Last week, Chef Kevin Binkley of Binkley’s, Café Bink, Bink’s Midtown, and Bink’s Scottsdale, was the guest teacher at Les Gourmettes. Kevin is once again up for the James Beard Award for the Best Chef: Southwest. Fingers are crossed!
Everything he made was, of course, amazing! The thing that I really enjoyed though was a simple, thick, tangy, creamy vinaigrette made without any vinegar. Strange but true and truly delicious.
Kevin served the vinaigrette over a salad of arugula, strawberry slices, goat cheese and pistachios. I’ll be serving the same salad for our Easter dinner on Sunday.
Speaking of Easter Sunday, if you haven’t colored your eggs yet, hold off one more day because tomorrow I’m posting a new way to decorate eggs and a bunch of Easter Menu ideas.
April 16, 2014 1 Comment
For the past six weeks Connor has been working at Mark Tarbell’s The Tavern. He is the dishwasher and although they feed him dinner, he has not gotten the one item he sees that he really wants… the coconut cream pie.
So of course, I made it for him. That’s what moms do.
He gave it a thumbs up.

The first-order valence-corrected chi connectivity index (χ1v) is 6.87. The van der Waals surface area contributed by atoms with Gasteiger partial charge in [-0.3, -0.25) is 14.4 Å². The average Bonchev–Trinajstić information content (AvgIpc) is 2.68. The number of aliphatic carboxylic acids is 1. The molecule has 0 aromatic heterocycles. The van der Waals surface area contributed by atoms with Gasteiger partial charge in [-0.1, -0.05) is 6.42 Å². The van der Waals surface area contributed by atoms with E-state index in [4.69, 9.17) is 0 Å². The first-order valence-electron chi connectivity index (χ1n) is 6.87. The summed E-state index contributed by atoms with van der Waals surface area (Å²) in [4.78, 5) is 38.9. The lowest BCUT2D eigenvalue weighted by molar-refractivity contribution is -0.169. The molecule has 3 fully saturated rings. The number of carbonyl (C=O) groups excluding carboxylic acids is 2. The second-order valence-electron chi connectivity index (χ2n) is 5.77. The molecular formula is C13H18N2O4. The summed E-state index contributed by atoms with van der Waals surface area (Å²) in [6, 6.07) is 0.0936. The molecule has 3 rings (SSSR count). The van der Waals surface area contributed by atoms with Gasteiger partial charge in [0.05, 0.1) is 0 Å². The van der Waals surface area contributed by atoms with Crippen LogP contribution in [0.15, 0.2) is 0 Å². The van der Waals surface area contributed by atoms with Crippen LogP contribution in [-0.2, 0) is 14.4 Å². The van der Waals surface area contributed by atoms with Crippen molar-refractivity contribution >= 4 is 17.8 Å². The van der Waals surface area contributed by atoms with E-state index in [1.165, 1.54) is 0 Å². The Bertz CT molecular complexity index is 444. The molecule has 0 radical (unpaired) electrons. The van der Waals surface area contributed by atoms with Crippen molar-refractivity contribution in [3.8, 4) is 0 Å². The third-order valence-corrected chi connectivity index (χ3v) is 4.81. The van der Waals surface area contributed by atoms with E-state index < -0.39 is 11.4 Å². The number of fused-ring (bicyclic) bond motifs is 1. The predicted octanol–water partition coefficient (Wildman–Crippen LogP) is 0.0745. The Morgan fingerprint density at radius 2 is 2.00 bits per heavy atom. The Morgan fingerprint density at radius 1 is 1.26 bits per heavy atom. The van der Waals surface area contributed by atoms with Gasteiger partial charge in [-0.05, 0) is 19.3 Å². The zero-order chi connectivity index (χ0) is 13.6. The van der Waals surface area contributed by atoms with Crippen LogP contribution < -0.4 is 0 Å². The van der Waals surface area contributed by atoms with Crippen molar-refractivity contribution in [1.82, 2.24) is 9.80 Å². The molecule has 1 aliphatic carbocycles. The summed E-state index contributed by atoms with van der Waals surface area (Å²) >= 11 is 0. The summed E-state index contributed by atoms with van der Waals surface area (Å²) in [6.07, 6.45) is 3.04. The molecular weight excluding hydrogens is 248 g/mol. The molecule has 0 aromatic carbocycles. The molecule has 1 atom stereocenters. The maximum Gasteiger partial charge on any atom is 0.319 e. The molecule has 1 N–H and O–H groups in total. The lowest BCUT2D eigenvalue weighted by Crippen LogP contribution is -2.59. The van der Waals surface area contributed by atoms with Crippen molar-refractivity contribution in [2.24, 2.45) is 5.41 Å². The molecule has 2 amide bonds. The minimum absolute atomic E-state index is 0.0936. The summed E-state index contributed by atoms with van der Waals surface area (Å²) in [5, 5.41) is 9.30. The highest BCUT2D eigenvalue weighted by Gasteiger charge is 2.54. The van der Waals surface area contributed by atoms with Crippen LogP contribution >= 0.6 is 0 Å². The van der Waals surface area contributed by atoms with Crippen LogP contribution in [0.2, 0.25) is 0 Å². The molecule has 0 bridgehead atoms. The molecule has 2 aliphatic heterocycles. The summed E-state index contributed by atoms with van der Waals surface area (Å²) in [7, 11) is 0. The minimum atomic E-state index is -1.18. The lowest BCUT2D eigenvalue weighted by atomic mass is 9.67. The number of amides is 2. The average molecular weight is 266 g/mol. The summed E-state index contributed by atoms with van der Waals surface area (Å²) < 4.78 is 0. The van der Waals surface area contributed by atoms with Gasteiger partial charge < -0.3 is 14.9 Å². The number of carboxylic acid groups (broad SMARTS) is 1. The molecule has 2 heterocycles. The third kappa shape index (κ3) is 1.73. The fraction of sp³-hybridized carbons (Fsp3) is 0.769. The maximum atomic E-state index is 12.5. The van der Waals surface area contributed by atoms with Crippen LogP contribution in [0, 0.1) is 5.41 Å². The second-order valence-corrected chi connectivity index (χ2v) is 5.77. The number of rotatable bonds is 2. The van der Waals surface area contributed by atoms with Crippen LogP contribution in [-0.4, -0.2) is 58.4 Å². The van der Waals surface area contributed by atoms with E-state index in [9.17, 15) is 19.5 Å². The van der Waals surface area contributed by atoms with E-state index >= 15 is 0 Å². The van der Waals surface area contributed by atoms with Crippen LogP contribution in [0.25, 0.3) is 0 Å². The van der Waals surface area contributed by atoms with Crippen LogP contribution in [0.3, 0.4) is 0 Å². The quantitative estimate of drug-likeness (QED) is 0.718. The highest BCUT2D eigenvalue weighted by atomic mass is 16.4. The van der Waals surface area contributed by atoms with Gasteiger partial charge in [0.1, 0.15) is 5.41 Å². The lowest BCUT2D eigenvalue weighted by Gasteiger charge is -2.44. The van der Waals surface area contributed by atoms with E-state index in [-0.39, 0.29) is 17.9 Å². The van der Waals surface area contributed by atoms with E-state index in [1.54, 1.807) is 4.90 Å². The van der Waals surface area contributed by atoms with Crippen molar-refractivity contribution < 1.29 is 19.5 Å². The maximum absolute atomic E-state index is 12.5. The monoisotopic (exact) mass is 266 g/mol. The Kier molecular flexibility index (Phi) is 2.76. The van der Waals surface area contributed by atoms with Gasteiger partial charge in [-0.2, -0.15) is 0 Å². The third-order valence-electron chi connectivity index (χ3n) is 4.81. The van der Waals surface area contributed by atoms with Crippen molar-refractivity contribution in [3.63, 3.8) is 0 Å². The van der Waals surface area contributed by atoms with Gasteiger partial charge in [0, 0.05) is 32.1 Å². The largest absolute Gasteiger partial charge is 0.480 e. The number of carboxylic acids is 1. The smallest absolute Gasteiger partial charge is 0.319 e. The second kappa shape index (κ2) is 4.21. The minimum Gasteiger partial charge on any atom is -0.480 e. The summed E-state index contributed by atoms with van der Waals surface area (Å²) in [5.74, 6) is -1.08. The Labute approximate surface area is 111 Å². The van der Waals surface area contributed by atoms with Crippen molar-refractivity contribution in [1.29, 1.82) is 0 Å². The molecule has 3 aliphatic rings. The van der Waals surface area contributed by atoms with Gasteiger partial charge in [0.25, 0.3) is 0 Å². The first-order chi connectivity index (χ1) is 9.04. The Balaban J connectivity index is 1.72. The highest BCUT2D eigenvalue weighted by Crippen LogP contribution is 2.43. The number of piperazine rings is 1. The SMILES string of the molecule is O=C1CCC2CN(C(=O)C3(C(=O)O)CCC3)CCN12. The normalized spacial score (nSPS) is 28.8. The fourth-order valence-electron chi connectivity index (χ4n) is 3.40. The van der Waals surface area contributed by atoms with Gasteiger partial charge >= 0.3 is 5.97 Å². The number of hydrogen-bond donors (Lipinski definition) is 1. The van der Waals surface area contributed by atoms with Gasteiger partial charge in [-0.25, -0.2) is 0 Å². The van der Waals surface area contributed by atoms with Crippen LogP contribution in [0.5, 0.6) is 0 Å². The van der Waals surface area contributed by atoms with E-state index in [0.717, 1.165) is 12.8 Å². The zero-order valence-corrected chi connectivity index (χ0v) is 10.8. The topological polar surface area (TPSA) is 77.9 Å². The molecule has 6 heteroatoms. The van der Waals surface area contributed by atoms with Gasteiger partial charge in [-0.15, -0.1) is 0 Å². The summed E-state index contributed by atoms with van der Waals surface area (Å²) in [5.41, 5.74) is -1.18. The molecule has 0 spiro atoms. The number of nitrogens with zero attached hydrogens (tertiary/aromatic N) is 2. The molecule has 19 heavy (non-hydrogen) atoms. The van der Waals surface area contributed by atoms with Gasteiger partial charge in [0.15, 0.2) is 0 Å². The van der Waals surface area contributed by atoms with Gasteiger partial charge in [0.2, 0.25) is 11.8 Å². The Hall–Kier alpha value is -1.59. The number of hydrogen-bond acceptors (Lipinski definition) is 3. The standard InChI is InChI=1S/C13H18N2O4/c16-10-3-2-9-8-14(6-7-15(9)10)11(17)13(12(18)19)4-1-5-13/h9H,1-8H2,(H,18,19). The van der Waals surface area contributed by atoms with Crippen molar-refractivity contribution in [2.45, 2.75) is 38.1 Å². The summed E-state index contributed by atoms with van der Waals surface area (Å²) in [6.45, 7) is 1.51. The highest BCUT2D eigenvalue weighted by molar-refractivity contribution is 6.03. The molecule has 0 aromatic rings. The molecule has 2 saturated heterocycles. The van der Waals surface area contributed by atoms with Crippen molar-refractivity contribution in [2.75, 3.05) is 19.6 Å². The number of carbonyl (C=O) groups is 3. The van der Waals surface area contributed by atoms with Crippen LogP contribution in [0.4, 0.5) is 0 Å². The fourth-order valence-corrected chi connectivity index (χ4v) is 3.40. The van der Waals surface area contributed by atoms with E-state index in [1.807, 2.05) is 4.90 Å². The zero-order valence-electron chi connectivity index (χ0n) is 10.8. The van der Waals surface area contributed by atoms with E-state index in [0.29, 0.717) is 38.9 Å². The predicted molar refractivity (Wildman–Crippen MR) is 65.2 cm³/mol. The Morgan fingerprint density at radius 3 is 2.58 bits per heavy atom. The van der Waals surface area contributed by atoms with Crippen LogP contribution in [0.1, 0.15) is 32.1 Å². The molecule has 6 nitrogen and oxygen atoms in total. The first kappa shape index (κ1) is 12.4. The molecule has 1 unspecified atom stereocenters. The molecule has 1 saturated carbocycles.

I have plenty of photos to accompany the crust making part of the recipe. But my dad was here while I was making the filling. He can be very distracting, so no photos of that part, sorry.
April 15, 2014 1 Comment
How was your weekend?
I spent mine deep-cleaning my house and preparing my backyard for the harsh summer conditions. The first order of business was to bag up all the patio throws and blankets we use on chilly fall and winter nights and store them in the rolling crate-ottoman.
While I was at it, I vacuumed the rug and dusted off all the furniture – a never-ending battle!
One of the prettiest things blooming in the backyard is the Lavender Snail Vine (Vigna caracalla) that is completely covering…
… the rusty arch at the far edge of the patio.
I discovered the first Canna Lily (Auguste ferrier) of the summer. It is a promise of things to come.
Another nearly weekly activity is the cleaning and refilling of the hummingbird feeder.
I have tried all sorts of ways to clean the bottle, from bottle brushes to pipe-cleaners, but the most effect method I’ve found is this: Fill the bottle about half way with hot tap water, add a tablespoon of bleach and then a handful of dried beans. Shake and roll the bottle and the beans will clean the sides better than any bottle brush known to man.